In this case, the political back and forth between the Governor and the respective Houses of the Legislature manifested itself in discussions and positioning that gravitated beyond the boundaries of the Legislature's internal communications, debates, committee work, investigations and the like which rest within the legislative sphere, as that cloistered notion has traditionally been understood. Under these circumstances, we cannot conclude that judicial review of this constitutional challenge is barred by operation of the Speech or Debate Clause. Since legislative immunity is inapplicable, we turn to defendants' claim that the separation of powers is not implicated.


We agree with the Supreme Court's decision to grant plaintiffs' summary judgment motion on their second cause of action. Plaintiffs allege that linkage as employed in this case violated the doctrine of the separation of powers, an essential component of our constitutional form of government. The structure of both our state and our federal governments provides for three separate, co-equal, branches of government. Hence, our analysis focuses in large part on whether defendants under the circumstances of this case have distorted that carefully balanced structure.

Defendants maintain that they did not transgress the separation of powers but, rather, acted in conformity with the powers conferred on them by the State Constitution so that their actions were, a fortiori, constitutional. However, the facts are undisputed that the legislative branch, rather than being solely engaged in a legislative function, was using the Judiciary tactically in a political battle with the Governor. The question is whether this legislative action sufficiently threatened the independence of the judicial branch of government as to violate the doctrine of separation of powers. We focus not so much on the legislative inaction - not implementing a judicial salary increase - but on its action - making a judicial salary increase contingent on its own success in achieving a legislative pay increase. The principle underlying plaintiffs' second cause of action is that judicial review becomes necessary when the functional independence of the Judiciary is threatened (see Matter of Kelch v Town Bd. of Town of Davenport, 36 AD3d 1110, 1112 [3d Dept. 2007] [municipality's establishment of an unduly meager salary for a new town justice threatened judicial independence]).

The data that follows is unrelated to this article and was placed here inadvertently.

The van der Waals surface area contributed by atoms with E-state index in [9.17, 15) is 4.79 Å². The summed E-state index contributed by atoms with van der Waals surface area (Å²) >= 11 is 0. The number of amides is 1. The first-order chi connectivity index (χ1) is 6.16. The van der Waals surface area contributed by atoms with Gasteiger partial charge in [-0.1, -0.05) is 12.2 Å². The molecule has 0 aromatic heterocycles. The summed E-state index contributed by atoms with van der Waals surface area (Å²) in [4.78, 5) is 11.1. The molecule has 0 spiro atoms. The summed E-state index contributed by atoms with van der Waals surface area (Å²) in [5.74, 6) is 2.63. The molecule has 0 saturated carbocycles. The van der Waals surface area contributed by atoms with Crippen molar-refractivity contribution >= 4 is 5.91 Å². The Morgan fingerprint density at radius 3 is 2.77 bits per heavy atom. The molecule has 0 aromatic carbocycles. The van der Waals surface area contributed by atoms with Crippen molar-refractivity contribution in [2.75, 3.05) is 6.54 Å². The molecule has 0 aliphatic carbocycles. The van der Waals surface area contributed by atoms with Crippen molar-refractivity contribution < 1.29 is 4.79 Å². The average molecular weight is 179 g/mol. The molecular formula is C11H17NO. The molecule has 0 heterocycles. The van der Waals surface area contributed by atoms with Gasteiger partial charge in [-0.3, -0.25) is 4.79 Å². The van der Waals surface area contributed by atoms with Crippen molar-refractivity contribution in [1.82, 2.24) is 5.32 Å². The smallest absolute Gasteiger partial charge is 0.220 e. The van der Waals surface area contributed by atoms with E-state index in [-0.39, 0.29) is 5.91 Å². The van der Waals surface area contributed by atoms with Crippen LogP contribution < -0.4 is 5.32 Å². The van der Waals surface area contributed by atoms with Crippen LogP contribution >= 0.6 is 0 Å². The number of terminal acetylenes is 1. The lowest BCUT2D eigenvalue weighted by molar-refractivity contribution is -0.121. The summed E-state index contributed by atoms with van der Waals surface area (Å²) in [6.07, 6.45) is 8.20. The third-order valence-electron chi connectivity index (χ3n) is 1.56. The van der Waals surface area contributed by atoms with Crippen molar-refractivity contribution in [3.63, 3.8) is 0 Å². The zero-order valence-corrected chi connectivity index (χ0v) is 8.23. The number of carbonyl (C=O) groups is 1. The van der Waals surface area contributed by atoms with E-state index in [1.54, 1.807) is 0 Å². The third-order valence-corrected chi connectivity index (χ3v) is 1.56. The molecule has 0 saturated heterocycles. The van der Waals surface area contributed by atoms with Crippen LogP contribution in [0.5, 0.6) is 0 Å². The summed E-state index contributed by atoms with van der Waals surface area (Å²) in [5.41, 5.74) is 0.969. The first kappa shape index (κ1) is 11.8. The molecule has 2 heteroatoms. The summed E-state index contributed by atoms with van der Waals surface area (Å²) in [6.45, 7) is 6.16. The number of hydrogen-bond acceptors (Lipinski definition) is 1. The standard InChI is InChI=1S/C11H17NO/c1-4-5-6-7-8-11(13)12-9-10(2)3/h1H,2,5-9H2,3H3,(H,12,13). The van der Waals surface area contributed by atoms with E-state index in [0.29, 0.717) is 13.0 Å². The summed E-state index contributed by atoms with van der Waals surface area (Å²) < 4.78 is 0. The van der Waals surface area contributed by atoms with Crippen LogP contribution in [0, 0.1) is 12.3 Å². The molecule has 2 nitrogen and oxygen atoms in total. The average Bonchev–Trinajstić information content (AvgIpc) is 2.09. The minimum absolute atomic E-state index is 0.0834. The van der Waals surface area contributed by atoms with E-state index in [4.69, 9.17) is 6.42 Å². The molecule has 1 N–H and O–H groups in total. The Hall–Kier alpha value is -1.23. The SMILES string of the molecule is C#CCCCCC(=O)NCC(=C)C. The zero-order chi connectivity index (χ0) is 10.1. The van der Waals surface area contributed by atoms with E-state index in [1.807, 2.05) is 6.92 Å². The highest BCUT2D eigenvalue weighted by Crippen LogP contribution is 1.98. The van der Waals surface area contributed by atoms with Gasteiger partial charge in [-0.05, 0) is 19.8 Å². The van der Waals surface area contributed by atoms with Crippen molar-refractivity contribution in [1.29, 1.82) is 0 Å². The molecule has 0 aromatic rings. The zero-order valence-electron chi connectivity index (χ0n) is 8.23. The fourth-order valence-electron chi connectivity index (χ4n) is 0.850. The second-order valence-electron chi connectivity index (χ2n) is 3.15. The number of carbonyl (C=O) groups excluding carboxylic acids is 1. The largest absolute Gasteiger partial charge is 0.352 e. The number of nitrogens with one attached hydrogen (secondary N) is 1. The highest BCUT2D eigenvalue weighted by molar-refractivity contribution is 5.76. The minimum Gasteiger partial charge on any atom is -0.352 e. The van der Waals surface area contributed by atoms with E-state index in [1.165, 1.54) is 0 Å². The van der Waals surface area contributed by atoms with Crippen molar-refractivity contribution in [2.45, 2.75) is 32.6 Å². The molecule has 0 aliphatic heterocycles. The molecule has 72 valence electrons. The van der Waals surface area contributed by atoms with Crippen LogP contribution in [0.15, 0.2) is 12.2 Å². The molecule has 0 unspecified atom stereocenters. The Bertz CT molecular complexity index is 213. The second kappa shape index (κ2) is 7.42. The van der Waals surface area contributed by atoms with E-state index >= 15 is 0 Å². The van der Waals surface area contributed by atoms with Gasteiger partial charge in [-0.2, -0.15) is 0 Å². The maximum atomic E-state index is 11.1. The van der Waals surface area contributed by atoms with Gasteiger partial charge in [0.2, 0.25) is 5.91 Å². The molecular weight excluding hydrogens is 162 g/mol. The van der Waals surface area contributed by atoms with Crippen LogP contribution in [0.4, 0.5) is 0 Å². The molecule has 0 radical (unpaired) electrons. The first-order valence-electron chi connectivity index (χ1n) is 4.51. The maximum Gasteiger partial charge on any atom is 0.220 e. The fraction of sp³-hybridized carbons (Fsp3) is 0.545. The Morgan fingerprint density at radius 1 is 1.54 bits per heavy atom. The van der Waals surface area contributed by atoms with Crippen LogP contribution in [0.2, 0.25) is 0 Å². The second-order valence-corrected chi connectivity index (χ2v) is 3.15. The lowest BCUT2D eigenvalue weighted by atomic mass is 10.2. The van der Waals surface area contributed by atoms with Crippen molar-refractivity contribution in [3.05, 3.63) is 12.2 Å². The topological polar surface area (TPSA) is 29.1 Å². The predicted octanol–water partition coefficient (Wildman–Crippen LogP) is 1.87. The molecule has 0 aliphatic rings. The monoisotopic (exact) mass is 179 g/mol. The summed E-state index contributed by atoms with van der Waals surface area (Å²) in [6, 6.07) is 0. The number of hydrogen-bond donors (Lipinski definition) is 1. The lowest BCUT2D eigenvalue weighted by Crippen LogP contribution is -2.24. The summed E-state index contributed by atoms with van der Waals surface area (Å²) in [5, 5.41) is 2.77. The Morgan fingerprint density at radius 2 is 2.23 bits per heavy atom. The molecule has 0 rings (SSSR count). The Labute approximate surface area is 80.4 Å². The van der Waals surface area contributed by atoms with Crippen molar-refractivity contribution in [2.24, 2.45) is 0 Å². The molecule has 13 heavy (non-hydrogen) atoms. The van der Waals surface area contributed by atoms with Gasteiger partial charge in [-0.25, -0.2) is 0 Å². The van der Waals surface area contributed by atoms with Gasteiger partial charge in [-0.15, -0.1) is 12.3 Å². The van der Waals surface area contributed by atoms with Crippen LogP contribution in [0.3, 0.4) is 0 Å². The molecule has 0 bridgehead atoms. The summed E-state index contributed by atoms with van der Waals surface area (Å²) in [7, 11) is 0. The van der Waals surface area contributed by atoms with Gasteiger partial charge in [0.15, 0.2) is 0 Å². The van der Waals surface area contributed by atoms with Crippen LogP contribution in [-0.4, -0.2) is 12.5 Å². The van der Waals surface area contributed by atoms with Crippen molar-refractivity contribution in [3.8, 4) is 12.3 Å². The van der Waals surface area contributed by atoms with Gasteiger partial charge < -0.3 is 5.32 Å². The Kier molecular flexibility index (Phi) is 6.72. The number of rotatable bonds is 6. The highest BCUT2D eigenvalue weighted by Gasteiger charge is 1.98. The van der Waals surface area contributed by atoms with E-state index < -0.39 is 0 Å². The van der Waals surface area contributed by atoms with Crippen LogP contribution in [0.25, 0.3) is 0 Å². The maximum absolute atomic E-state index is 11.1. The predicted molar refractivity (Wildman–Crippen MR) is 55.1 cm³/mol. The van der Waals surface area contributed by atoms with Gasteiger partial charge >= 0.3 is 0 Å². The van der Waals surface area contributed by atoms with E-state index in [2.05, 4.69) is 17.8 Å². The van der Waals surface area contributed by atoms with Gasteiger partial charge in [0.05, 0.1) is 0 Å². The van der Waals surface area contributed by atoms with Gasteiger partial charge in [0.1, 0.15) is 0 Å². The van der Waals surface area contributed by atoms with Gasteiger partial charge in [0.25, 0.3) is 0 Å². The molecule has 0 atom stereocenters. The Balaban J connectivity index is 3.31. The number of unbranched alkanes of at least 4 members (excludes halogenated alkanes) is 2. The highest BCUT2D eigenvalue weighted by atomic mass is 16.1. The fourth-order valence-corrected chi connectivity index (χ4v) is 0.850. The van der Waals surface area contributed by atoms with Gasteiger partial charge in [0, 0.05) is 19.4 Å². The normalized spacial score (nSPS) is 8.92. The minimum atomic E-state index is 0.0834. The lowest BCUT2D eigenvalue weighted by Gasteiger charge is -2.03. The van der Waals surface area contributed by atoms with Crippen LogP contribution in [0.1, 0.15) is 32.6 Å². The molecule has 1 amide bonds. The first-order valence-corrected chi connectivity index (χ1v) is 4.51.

Since the dispute originates with funding, the analysis regarding this aspect of the relations among the branches of government necessarily starts with identifying the means by which members of the Judiciary are compensated. Notably, the New York Constitution sets forth the provisions relating to compensation for each branch of government, not in article III governing the Legislature, but in the particular article for each branch, none of which mirrors the other. As already noted, article VI, § 25(a) provides the constitutional linchpin for compensating plaintiffs and certain other judicial classifications, whose salaries are specified in Judiciary Law article 7-B (§ 220 et seq.), and are to be paid by annual appropriations pursuant to Judiciary Law § 39, which may be increased only by appropriation (article VII, § 7). The Governor's salary is to be fixed by a joint resolution of the Senate and Assembly (article IV, § 3). The Legislature may increase or decrease legislative salaries, but not for the term in which a legislator was elected (article III, § 6). This structural scheme suggests, at the outset, that the Judiciary was not intended to be subordinated to legislative whim on matters of compensation, notwithstanding the legal necessity that salary increases must be appropriated and implemented as part of the budgetary process because no state money may be spent except pursuant to a budget appropriation.*fn5

It was noted in early New York case law that the "object of a written Constitution is to regulate, define and limit the powers of government by assigning to the executive, legislative and judicial branches distinct and independent powers," in furtherance of a stability that "rests upon the independence of each branch and the even balance of power between the three" (People ex rel. Burby v Howland, 155 NY 270, 282 [1898]). Insofar as the Judiciary has already been recognized to be the weakest of the branches of government, which "might be dwarfed or swayed by the ... legislative" (Evans v Gore, 253 US 245, 249 [1920] overruled in part by United States v Hatter, 532 US 557 [2001]), the concern becomes acute that it could be "weaken[ed] ... by making it unduly dependent upon" the Legislature. Legislative action that "hampers judicial action or interferes with the discharge of judicial functions is in conflict with the principles of the Constitution" (Burby, 155 NY at 282). The manner in which the powers of the distinct branches of government are separated or conjoined springs from the recognition that the independence of the Judiciary is especially relevant to the purpose and continued stability of government itself (id.).